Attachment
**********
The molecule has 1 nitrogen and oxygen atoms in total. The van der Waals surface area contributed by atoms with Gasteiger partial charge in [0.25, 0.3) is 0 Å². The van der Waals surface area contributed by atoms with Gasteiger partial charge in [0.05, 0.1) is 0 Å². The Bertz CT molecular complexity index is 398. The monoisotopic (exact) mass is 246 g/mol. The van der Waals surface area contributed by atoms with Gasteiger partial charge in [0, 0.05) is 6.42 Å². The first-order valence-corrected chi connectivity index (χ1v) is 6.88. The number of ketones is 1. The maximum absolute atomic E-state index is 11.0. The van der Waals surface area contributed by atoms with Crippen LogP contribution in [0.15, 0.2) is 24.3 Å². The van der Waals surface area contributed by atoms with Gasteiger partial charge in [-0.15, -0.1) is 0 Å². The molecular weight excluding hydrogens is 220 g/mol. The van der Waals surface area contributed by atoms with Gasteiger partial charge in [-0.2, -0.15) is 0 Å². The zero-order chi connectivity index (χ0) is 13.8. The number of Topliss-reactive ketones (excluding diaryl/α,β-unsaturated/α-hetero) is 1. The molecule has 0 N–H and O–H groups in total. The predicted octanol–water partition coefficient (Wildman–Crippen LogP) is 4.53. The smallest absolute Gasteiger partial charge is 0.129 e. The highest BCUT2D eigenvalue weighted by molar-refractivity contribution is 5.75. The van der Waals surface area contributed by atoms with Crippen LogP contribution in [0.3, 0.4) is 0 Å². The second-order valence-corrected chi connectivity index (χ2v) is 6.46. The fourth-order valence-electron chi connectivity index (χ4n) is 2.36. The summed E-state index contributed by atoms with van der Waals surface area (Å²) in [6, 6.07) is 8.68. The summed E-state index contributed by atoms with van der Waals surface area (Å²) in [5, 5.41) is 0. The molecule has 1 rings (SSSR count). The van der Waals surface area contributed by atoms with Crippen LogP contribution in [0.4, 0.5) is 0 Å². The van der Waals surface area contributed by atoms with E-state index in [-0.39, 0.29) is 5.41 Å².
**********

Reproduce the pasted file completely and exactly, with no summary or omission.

The molecule has 1 nitrogen and oxygen atoms in total. The van der Waals surface area contributed by atoms with Gasteiger partial charge in [0.25, 0.3) is 0 Å². The van der Waals surface area contributed by atoms with Gasteiger partial charge in [0.05, 0.1) is 0 Å². The Bertz CT molecular complexity index is 398. The monoisotopic (exact) mass is 246 g/mol. The van der Waals surface area contributed by atoms with Gasteiger partial charge in [0, 0.05) is 6.42 Å². The first-order valence-corrected chi connectivity index (χ1v) is 6.88. The number of ketones is 1. The maximum absolute atomic E-state index is 11.0. The van der Waals surface area contributed by atoms with Crippen LogP contribution in [0.15, 0.2) is 24.3 Å². The van der Waals surface area contributed by atoms with Gasteiger partial charge in [-0.15, -0.1) is 0 Å². The molecular weight excluding hydrogens is 220 g/mol. The van der Waals surface area contributed by atoms with Gasteiger partial charge in [-0.2, -0.15) is 0 Å². The zero-order chi connectivity index (χ0) is 13.8. The number of Topliss-reactive ketones (excluding diaryl/α,β-unsaturated/α-hetero) is 1. The molecule has 0 N–H and O–H groups in total. The predicted octanol–water partition coefficient (Wildman–Crippen LogP) is 4.53. The smallest absolute Gasteiger partial charge is 0.129 e. The highest BCUT2D eigenvalue weighted by molar-refractivity contribution is 5.75. The van der Waals surface area contributed by atoms with Crippen LogP contribution in [0.3, 0.4) is 0 Å². The second-order valence-corrected chi connectivity index (χ2v) is 6.46. The fourth-order valence-electron chi connectivity index (χ4n) is 2.36. The summed E-state index contributed by atoms with van der Waals surface area (Å²) in [6, 6.07) is 8.68. The summed E-state index contributed by atoms with van der Waals surface area (Å²) in [5, 5.41) is 0. The molecule has 1 rings (SSSR count). The van der Waals surface area contributed by atoms with Crippen LogP contribution in [0.4, 0.5) is 0 Å². The van der Waals surface area contributed by atoms with E-state index in [-0.39, 0.29) is 5.41 Å².